Unlike C and C++, Python is an interpreted language which means that instead of being compiled into native CPU code, Python code is interpreted by an interpreter. As such, if a piece of Python code can run on one interpreter, then it can run all interpreters and, by extension, any machine running any one of those interpreters.
As Python is resource intensive (due to the need for an interpreter), it’s generally found only on microprocessor systems. However, the increasing capabilities of modern microcontrollers allow for Python applications to be written on microcontrollers, with one excellent example being MicroPython.
The introduction of MicroPython onto microcontrollers has provided programmers with a coding environment that is not only easy to use but cross-platform. This means that microcontroller applications (which have historically been device specific) can now be easily ported to other microcontrollers. Additionally, most MicroPython systems use a drag and drop system for programming, which also trivializes development, but this depends on whether the microcontroller in question supports this feature (it is typically recognized as an external USB flash disk).
Java is an unusual language as it’s very similar to C++ in that it supports objects classes and structures and uses a similar coding format, but while C++ is compiled, Java is first compiled into Java byte code that is then interpreted by a virtual machine. This use of a virtual machine makes Java a cross-platform language and, as such, has seen large amounts of popularity through platforms such as Android.
However, one of the challenges faced by Java is its performance. Even though Java may be significantly faster than Python, its support is generally limited to microprocessors. One classic example that demonstrates the performance issues faced by Java is Minecraft.
The original creator of Minecraft likely chose Java because of its cross-platform nature, but for a game that has limited graphic capabilities and consists of cubes, it struggles significantly on low-end machines, often requiring a high-end machine and graphics card to run. In fact, there are multiple examples of YouTubers rewriting Minecraft in C++ where they demonstrate a significant performance increase which is why many video games are written in C and/or C++.
Today, Java is frequently found in mobile development and specifically in Android, but Java was also found frequently on online applications. However, Java has now mostly been overtaken by web apps and web assembly.
The last language we all looked at (which is a guilty pleasure of mine) is visual basic. While visual basic can only run on a windows machine through the .NET Framework, it is one of the simplest languages to use when creating a GUI application. Not only is the language easy to use, but it also has full access to windows resources, including file folders, the explorer and serial ports.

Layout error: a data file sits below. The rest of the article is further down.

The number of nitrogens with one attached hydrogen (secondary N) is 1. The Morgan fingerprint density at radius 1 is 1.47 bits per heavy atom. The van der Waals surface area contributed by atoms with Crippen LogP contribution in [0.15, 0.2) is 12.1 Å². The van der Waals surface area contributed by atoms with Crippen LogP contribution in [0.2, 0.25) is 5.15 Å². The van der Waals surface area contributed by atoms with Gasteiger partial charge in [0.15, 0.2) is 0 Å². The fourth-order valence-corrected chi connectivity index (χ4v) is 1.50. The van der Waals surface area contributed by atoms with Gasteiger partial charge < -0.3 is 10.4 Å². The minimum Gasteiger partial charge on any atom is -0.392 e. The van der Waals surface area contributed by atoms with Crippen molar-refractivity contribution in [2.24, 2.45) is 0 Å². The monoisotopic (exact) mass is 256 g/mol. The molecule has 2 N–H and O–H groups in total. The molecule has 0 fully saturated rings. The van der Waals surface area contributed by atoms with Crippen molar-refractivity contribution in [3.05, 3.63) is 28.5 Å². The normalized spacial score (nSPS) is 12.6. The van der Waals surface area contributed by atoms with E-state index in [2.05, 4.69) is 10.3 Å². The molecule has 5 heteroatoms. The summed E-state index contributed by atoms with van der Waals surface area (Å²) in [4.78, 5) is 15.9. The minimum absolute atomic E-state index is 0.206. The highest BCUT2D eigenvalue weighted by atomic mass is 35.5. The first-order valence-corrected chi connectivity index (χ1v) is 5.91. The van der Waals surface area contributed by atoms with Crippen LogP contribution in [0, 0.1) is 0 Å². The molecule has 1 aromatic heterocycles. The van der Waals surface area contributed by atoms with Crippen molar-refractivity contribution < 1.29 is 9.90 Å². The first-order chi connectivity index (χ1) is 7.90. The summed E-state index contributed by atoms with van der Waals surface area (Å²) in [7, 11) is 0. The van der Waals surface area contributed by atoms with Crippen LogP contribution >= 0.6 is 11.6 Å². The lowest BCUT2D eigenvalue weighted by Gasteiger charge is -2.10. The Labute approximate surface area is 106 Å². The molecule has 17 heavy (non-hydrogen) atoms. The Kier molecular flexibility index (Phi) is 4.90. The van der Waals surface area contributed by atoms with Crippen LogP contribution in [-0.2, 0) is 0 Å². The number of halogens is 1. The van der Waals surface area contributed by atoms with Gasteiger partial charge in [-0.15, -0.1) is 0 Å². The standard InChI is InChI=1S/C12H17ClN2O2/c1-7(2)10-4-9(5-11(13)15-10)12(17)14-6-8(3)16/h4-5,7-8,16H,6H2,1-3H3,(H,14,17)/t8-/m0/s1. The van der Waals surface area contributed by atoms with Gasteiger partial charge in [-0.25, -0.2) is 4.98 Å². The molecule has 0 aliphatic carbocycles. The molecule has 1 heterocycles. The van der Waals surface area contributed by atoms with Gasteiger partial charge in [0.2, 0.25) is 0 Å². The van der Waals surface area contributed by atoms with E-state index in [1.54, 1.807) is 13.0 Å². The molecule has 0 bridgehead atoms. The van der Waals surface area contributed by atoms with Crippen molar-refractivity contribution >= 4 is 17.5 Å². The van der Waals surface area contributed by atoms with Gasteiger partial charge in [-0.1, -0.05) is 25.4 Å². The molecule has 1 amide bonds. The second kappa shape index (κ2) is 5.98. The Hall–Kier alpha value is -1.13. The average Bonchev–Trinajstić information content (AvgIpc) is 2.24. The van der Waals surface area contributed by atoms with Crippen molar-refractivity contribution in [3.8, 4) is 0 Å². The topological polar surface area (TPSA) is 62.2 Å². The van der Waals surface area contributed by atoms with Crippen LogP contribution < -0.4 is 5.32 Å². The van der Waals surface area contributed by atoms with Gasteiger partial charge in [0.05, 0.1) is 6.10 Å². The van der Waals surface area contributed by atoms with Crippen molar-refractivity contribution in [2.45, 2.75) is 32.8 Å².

Of course, visual basic has some serious performance issues as it is not designed for heavy data usage as well as being an interpreted language. As such, Visual Basic is designed to work with event-based applications that involve button clicks and drop-down menu changes. This is why visual basic with the.net framework is often used to make applications that communicate with a microcontroller over UART ports, such as a device flasher or debug window.
So, what programming language should you choose?
So, now that we’ve looked at the different types of programming languages, it’s time to answer the question, “which one should you choose?”. There are other languages available (such as rust, C#, Objective-C, Ruby etc.), but the languages we have focused on in this video are ideal for working with or on microcontrollers.
For projects that require small microcontrollers with limited resources, designers should consider using assembler. Additionally, projects that require real-time processing of GPIO should also consider using assembler as routines can be programmed that respond in the fastest time, and the programmer can calculate the exact time it takes to respond to a signal. One such example would be a VGA controller where carefully timed V sync and H sync signals are needed.
Projects that are looking to add lots of different peripherals to a microcontroller would do well to use the Arduino platform and, by extension, the C programming language. Additionally, it would also be a good idea for an engineer planning to use an Arduino-compatible platform to consider peripherals with pre-made libraries as this will save significant amounts of time. Such peripherals with pre-made libraries include touch screens, weight sensors, servo controllers, environmental sensors, accelerometers, and cryptographic functions.
Projects that are using 32-bit microcontrollers with larger memories and higher operating frequencies can consider using C++ as it gives easy access to strings, objects, and classes. However, such platforms can also look at the Python programming language if performance isn’t a serious issue as the use of Python can dramatically speed up the development time of a project, and the large number of libraries available online can help to accelerate development as well.
Finally, projects that intend to do heavy network traffic should consider using larger machines such as a Windows PC, a server rack, or a Linux system and avoid microcontrollers altogether. Using an operating system provides the designer with multiple resources, including network handling, sockets, multithreading, multitasking, file access, and APIs that can help abstract, complicated protocols.
Furthermore, microprocessor systems allow for the use of most programming languages which grants the greatest degree of flexibility. However, if the speed of operation is an issue, C++ should be considered, and if the speed of development is essential, then consider using Python.
Overall, it can be seen that choosing the correct language is essential for the success of a project, but it is also tough to choose the right one. It requires us to look into the future to figure out what we need in our project, which could also affect the hardware design.
It should also be stated that no programming language is better than any other language as each language has its own unique applications at niches. Fundamentally, when choosing a language, you will have to consider one of three things; library support, speed, and size.
If you’re looking for hardware parts for your next project and are currently deciding what language to use, head over to our Electromaker store to see our full range of platforms that will be available to you!